Live Nation Ticket Buyers Sue Amid Justice Department Case

Live Nation Ticket Buyers

Live Nation and its Ticketmaster unit face the first in a likely wave of new consumer antitrust lawsuits after the U.S. government and states sued to break up the two companies on Thursday. The first consumer class action, filed later that day in Manhattan federal court, seeks $5 billion in damages on behalf of potentially millions of ticket purchasers.

These cases accuse Live Nation of exerting monopoly control over the live events industry, threatening venues that work with rivals, and boxing out competitors. Consumer cases related to U.S. or state attorneys general lawsuits can quickly accumulate, adding legal pressure on companies.

Lawyers for the class action plaintiffs at Robbins Geller Rudman & Dowd and Israel David did not immediately comment on the situation. Live Nation called the government lawsuit “baseless” and asserted that there is “more competition than ever” in the live events market.

First case for Subramanian

On Friday, U.S. District Judge Arun Subramanian, appointed by Democratic U.S. President Joe Biden last year, was assigned the case. Previously, Subramanian represented some plaintiffs in antitrust lawsuits at law firm Susman Godfrey, but this case appears to be his first antitrust matter as a judge.

Lawyers who reviewed the government complaint noted that Live Nation might base its defense partly on the Justice Department’s decision to approve the company’s acquisition of Ticketmaster more than a decade ago. Eric Enson, an antitrust lawyer at Crowell & Moring not involved in the lawsuit, mentioned that the government’s case raises thorny “legal and factual questions about whether a breakup is a legally permissible remedy.”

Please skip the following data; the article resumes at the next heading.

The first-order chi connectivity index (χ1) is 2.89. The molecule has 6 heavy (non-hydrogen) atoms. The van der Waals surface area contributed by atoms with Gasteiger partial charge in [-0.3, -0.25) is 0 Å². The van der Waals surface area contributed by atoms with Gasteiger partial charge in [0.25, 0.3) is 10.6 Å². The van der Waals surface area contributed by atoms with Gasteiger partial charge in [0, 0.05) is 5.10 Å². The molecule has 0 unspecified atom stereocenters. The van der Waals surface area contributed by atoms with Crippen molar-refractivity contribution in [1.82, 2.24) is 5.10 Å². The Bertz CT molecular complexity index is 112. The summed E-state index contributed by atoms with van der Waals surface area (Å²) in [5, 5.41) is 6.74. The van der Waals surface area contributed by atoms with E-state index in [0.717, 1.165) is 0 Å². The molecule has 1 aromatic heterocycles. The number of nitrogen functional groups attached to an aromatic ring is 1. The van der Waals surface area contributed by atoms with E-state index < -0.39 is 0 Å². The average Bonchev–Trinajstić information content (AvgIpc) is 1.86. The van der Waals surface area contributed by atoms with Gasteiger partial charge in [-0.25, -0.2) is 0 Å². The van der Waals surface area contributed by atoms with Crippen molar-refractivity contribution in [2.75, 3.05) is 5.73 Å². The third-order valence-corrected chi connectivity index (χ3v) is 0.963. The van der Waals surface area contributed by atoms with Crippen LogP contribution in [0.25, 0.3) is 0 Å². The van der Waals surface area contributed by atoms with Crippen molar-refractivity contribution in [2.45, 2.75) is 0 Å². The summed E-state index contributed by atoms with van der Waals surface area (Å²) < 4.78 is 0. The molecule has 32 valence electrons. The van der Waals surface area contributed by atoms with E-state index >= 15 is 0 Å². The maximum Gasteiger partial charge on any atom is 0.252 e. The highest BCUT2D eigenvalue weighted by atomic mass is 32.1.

He added that while the case might resonate with consumers who have long complained about ticket prices, “proving antitrust cases to juries can be difficult.” However, Rebecca Allensworth, an antitrust legal scholar at Vanderbilt University, stated that while public opinion of Live Nation is legally unimportant, “appearances matter in cases, maybe especially when they are decided by juries.”

The Justice Department clarified that its prior case in 2010, addressing Live Nation’s merger with Ticketmaster, involved a different antitrust law and that Live Nation has since shown “more expansive forms” of anticompetitive conduct.